*from E. Halley, An Historical Account of the Trade Winds, Transactions of the Royal Society, 1686, p. 133, via “From Watt to Clausius”, DSL Cardwell, Cornell University Press, 1971

†Quotes taken from Anders O Persson, “Hadley’s Principle: Understanding and Misunderstanding the Trade Winds”, History of Meteorology, 3, (2006) p. 17 (linked in article)

Introducing Bean thinking

As this is the first true blog post, let’s do the introductions. What is Bean thinking and who is @thinking_bean?

Breakfast coffee, introductionThe human bean behind @thinking_bean has worked for a fair few years in university research centres, researching obscure but fascinating areas of physics where magnetism meets superconductivity. Such research fields can be very beautiful but perhaps not of immediate technological relevance. Understandably, this can cause some in our society to question the utility of investigating these phenomena. Part of the motivation behind Bean thinking is to explore this question, why do we do science?

A second motivation is to share the wonder of the world that today’s understanding of physics gives us. Some of these beautiful areas have not yet been fully understood even though they occur in something as apparently simple as a coffee cup. Through teaching, outreach, talking to friends and even in conversations with some colleagues, I became aware of the way that science, perhaps particularly physics, can be perceived as a very interesting, but perhaps very difficult subject, far removed from people’s everyday lives.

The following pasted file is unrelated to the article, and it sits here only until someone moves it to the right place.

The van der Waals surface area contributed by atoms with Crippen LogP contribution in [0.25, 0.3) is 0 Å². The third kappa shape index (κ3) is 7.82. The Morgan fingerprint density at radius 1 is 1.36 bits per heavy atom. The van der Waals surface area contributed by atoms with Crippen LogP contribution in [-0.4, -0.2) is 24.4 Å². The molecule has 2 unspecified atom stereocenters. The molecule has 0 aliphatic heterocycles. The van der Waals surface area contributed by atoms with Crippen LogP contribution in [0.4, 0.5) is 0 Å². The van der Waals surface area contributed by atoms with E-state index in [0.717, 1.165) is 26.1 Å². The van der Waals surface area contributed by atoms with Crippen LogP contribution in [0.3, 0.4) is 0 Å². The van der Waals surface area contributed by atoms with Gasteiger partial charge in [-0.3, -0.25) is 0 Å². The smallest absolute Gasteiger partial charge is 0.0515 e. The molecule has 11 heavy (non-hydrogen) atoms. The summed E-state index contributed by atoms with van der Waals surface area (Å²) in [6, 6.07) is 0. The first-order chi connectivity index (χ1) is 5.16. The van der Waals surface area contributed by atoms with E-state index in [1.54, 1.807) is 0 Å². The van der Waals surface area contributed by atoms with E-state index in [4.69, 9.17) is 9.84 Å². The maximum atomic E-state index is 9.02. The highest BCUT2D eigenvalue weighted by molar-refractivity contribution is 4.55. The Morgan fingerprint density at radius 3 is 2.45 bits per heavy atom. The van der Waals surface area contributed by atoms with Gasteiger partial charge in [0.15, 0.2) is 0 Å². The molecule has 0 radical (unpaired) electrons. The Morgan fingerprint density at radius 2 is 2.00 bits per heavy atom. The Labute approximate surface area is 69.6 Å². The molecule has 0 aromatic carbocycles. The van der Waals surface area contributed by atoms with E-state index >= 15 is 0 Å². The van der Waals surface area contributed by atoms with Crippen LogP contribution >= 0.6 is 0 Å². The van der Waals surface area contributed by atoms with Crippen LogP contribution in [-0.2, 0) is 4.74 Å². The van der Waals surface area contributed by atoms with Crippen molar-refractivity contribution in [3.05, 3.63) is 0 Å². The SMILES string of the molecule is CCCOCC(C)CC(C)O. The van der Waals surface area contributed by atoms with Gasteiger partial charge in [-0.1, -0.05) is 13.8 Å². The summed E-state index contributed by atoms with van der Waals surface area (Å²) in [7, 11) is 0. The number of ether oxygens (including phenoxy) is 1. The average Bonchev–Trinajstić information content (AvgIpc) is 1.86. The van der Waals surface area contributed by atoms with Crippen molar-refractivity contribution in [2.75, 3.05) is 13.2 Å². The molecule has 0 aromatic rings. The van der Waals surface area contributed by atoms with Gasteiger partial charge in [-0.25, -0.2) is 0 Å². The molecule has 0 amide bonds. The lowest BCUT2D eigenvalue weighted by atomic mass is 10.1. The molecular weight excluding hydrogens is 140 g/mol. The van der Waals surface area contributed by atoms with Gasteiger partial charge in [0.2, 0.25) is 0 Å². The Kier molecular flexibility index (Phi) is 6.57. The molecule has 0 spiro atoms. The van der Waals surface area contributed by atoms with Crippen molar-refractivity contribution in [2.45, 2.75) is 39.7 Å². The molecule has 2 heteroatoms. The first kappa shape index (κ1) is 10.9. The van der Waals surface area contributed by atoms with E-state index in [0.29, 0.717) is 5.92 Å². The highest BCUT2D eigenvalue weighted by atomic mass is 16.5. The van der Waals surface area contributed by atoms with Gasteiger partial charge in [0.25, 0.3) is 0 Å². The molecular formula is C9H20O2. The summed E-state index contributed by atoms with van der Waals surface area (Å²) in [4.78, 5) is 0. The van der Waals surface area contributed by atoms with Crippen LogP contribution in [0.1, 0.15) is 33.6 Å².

Yet this is not true! Slow down, put down your smart phone, e-book or tablet, observe the world. Physics is all around you. Warming your hands around a mug of hot coffee, you may not realise how it is related to the Big Bang. Looking at a glass of milk can illustrate the reasons that the sky is blue. Even the mere act of stirring coffee can be related the Heathrow minute (link, link2).

Hence Bean thinking, which hopefully will become a space where curious individuals can come and discuss interesting phenomena that they notice in the day to day. If this can be done with a cup of coffee, all the better. The point is to slow down and start noticing. Each Wednesday I will update the Bean thinking blog, the “Daily Grind” with things that I have noticed or that I find interesting. Who knows, if anyone starts to read this and shares their observations perhaps the Daily Grind can also include these. As this website develops, I may add a forum, but for the moment, please let me know what you think about the concept and what you observe around you in the comments section below.